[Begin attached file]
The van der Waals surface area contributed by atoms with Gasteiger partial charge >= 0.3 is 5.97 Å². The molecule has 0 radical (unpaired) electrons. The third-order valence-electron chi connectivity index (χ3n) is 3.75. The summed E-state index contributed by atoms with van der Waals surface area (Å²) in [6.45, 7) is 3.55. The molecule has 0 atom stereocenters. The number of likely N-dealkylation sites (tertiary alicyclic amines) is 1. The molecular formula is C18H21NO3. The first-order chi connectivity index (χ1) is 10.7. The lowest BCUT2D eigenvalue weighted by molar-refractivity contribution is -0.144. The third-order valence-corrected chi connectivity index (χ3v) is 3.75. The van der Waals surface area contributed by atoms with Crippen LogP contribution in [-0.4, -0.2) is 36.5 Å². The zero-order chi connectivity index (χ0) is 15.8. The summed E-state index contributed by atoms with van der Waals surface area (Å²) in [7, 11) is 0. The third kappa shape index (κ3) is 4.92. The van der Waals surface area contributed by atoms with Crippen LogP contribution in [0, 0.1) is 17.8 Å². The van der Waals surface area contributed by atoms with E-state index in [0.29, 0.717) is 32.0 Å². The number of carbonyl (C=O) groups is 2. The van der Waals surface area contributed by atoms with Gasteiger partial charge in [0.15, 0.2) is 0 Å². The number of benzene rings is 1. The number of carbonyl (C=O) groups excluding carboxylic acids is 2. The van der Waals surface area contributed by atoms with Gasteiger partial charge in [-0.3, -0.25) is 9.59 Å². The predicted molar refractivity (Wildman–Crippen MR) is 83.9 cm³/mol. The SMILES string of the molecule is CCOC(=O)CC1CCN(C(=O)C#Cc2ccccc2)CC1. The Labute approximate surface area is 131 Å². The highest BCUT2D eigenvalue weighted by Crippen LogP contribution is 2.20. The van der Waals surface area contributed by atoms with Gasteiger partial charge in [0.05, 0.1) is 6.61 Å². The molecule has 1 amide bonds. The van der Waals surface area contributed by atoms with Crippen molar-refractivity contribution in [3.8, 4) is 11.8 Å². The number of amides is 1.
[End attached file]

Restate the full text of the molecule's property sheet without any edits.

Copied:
The van der Waals surface area contributed by atoms with Gasteiger partial charge >= 0.3 is 5.97 Å². The molecule has 0 radical (unpaired) electrons. The third-order valence-electron chi connectivity index (χ3n) is 3.75. The summed E-state index contributed by atoms with van der Waals surface area (Å²) in [6.45, 7) is 3.55. The molecule has 0 atom stereocenters. The number of likely N-dealkylation sites (tertiary alicyclic amines) is 1. The molecular formula is C18H21NO3. The first-order chi connectivity index (χ1) is 10.7. The lowest BCUT2D eigenvalue weighted by molar-refractivity contribution is -0.144. The third-order valence-corrected chi connectivity index (χ3v) is 3.75. The van der Waals surface area contributed by atoms with Crippen LogP contribution in [-0.4, -0.2) is 36.5 Å². The zero-order chi connectivity index (χ0) is 15.8. The summed E-state index contributed by atoms with van der Waals surface area (Å²) in [7, 11) is 0. The third kappa shape index (κ3) is 4.92. The van der Waals surface area contributed by atoms with Crippen LogP contribution in [0, 0.1) is 17.8 Å². The van der Waals surface area contributed by atoms with E-state index in [0.29, 0.717) is 32.0 Å². The number of carbonyl (C=O) groups is 2. The van der Waals surface area contributed by atoms with Gasteiger partial charge in [0.15, 0.2) is 0 Å². The number of benzene rings is 1. The number of carbonyl (C=O) groups excluding carboxylic acids is 2. The van der Waals surface area contributed by atoms with Gasteiger partial charge in [-0.3, -0.25) is 9.59 Å². The predicted molar refractivity (Wildman–Crippen MR) is 83.9 cm³/mol. The SMILES string of the molecule is CCOC(=O)CC1CCN(C(=O)C#Cc2ccccc2)CC1. The Labute approximate surface area is 131 Å². The highest BCUT2D eigenvalue weighted by Crippen LogP contribution is 2.20. The van der Waals surface area contributed by atoms with Gasteiger partial charge in [0.05, 0.1) is 6.61 Å². The molecule has 1 amide bonds. The van der Waals surface area contributed by atoms with Crippen molar-refractivity contribution in [3.8, 4) is 11.8 Å². The number of amides is 1.